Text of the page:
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Innovations in Cardiovascular Science: ‘The more I learn, the more I learn how little I know’

news editor8 May 2013

Front cover photo

pencil-iconWritten by Dr. Sherbano Ali Khan (UCL Institute of Cardiovascular Science MSc student)

Despite significant medical and therapeutic advances in cardiology in recent years, cardiovascular disease remains the biggest killer in the UK and a major cause of mortality and morbidity worldwide.

On Monday 22 April 2013 the UCL Cardiometabolic Science Domain hosted the Innovations in Cardiovascular Science Symposium with the aim of encouraging new interdisciplinary links and collaborations to help tackle this pressing global health issue.

The symposium (which focused on hypertension, heart failure and therapeutic innovation) brought together more than 150 doctors, surgeons and scientists to showcase and discuss some of the cutting-edge research that is currently taking place across UCL, Queen Mary University of London (QMUL) and UCL’s partner hospitals.

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A grey area: do the elderly hold the key to tackling non-communicable disease?

news editor6 December 2012

The Houses of Parliament, Westminster, London.

Written by Amelia Tait of the UCL Institute for Global Health.

On Tuesday 4 December, the Attlee Suite in the Houses of Parliament was filled to the brim with more than 140 audience members, policy makers, and global health experts from around the world meeting to discuss the growing global burden of non-communicable diseases.

Professor Anthony Costello, Director of UCL’s Institute for Global health, chaired the debate and opened by remarking that the “wicked problem” of NCDs accounts for 63% of deaths worldwide.

Non-communicable or lifestyle diseases, such as heart disease, stroke, cancer and diabetes are medical conditions of a non-infectious nature, and – in Costello’s words – are “the biggest killer of people in the world”.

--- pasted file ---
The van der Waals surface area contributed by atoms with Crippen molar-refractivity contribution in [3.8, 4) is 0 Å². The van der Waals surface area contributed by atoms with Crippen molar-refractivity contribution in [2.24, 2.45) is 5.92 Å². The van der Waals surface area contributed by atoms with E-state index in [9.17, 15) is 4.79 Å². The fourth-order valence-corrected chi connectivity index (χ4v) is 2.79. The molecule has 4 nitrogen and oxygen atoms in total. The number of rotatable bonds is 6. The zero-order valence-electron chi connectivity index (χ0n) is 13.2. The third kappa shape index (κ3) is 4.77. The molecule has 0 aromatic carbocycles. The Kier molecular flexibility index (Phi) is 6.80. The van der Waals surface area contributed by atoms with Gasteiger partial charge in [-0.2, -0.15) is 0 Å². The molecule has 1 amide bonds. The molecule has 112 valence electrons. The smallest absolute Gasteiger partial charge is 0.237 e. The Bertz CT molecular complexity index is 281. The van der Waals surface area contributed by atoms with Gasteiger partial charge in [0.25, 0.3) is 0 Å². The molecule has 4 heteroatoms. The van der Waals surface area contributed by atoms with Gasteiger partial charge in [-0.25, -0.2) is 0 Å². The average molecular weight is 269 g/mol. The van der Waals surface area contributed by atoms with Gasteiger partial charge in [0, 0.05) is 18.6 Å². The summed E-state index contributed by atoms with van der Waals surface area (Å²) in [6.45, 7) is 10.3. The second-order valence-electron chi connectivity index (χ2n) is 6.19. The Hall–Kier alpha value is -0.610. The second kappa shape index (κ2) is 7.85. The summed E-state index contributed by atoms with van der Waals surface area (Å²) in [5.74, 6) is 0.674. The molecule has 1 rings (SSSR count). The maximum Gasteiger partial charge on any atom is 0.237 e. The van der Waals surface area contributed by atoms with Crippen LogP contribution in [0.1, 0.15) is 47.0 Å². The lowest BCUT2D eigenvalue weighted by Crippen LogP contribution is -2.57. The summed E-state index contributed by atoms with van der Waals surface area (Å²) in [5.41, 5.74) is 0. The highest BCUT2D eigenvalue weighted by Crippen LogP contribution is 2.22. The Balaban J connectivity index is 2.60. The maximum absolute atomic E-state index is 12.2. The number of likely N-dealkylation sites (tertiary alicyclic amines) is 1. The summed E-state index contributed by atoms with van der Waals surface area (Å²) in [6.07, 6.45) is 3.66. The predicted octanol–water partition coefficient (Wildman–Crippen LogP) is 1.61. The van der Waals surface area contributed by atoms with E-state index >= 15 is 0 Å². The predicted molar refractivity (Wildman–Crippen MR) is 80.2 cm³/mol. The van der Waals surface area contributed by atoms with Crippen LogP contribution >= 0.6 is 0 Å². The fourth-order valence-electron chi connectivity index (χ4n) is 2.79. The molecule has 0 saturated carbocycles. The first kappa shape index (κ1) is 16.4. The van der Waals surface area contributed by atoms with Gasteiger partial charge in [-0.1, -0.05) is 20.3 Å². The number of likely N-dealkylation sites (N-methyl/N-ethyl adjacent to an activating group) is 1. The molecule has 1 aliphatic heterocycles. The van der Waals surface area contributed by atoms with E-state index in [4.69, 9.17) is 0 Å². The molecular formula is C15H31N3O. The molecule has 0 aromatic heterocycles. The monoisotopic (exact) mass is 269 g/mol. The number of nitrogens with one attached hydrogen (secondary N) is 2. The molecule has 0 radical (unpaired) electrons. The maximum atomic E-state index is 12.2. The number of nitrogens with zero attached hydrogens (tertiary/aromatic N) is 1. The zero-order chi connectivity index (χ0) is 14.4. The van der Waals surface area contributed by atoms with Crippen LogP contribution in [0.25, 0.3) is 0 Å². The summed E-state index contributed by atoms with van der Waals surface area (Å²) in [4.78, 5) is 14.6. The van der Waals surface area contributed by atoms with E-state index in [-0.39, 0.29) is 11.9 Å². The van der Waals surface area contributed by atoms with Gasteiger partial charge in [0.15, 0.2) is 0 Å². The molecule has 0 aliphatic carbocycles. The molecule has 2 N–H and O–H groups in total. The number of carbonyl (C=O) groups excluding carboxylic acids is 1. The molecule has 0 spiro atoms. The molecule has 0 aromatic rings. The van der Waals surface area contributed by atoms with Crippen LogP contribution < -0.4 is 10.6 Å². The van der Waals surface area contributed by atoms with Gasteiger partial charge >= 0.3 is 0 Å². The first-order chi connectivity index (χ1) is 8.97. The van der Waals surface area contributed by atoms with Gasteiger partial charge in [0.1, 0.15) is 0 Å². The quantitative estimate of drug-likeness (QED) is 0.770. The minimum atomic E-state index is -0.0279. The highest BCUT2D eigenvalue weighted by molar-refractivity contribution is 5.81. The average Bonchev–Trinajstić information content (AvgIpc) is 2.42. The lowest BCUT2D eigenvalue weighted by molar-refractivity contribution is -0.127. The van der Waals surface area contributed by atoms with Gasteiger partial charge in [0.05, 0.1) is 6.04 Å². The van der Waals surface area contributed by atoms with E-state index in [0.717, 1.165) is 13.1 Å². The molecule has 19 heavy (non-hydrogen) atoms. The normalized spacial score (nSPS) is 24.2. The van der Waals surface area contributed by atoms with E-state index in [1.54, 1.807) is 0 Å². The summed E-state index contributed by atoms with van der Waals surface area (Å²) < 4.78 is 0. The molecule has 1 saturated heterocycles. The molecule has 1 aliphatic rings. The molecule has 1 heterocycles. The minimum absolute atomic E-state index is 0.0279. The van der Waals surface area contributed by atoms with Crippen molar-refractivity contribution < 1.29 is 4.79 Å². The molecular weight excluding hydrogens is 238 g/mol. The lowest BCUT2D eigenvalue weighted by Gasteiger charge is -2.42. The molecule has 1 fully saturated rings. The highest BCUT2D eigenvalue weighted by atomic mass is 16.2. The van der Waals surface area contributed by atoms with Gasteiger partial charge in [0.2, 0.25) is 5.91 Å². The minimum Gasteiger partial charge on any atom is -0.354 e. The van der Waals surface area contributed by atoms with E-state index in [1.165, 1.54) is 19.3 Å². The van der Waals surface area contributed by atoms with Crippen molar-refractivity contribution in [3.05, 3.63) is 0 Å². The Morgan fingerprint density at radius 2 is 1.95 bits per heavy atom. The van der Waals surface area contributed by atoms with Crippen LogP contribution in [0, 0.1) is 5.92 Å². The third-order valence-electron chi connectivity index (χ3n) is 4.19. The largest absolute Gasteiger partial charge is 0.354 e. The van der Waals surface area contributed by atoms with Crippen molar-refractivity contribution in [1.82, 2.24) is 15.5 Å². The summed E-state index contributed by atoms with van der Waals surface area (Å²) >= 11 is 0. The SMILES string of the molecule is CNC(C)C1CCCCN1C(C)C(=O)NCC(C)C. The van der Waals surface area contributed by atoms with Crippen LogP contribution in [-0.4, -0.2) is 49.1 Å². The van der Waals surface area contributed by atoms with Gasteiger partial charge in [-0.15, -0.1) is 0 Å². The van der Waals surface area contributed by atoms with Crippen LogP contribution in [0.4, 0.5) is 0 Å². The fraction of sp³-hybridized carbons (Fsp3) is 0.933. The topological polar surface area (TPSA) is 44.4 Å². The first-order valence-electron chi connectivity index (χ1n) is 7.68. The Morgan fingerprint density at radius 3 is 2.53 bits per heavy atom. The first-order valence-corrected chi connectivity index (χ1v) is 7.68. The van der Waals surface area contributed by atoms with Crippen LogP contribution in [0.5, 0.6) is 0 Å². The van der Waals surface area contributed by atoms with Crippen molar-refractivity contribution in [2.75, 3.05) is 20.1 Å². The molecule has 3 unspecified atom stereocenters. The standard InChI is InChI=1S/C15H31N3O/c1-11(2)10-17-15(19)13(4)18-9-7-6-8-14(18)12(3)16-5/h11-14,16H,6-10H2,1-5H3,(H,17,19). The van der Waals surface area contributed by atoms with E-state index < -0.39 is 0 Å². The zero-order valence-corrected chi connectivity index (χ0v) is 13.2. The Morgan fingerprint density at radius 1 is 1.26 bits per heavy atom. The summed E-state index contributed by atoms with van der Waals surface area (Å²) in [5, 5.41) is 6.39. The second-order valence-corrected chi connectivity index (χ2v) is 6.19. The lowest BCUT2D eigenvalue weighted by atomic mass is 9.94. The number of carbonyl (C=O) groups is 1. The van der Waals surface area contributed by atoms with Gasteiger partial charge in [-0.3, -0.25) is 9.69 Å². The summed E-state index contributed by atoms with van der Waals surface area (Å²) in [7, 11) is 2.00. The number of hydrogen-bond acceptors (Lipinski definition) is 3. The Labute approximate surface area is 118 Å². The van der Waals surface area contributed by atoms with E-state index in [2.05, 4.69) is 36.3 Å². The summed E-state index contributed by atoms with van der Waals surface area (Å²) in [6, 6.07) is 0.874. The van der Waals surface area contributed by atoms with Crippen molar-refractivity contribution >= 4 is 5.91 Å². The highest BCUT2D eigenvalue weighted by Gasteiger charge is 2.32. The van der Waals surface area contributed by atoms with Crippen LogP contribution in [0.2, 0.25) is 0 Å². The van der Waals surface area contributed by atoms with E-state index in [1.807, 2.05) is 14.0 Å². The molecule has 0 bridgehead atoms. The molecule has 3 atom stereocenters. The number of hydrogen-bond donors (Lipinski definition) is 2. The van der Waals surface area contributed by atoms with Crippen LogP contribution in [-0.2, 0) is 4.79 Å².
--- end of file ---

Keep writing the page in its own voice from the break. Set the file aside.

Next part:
Learning from HIV?

The panel’s experts led a debate on the ways in which the NCD movement can learn from the precedents set by the HIV/AIDS movement in the 1980s.

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Genetic testing for risk of Heart Disease: fact or fiction?

news editor28 February 2012

Professor Steve Humphries (UCL Institute of Human Genetics and Health) delivered an insightful and comprehensive Lunch Hour Lecture, on 23 February, regarding the issues surrounding genetic testing for risk of heart disease.

The lecture was broken down into four manageable chunks: (1) The causes and mechanisms of heart disease (2) What is a gene? (3) What is SNP and how is it useful? (4) How can we use DNA tests?

The causes and mechanisms of heart disease
To begin the lecture Professor Humphries challenged the audience to suggest known risk factors for heart disease. This was effective in engaging the audience and a wide-ranging list was compiled, including: high blood pressure, obesity, smoking, diabetes, age and male gender. The risk factors could be genetic or environmental, but in reality, many are a combination of both.

Professor Humphries then proceeded to explain briefly the mechanisms of heart disease illustrating his points with some supportive graphics.

To summarise, he described the fact that after being born with clean arteries there can be the process of ‘silent build up’, which takes place in early adulthood. Although this can be reversed, in many it will lead on to fatty streaks, atherosclerotic plaques and in the unfortunate; chest pain, plaque rupture and myocardial infarction.

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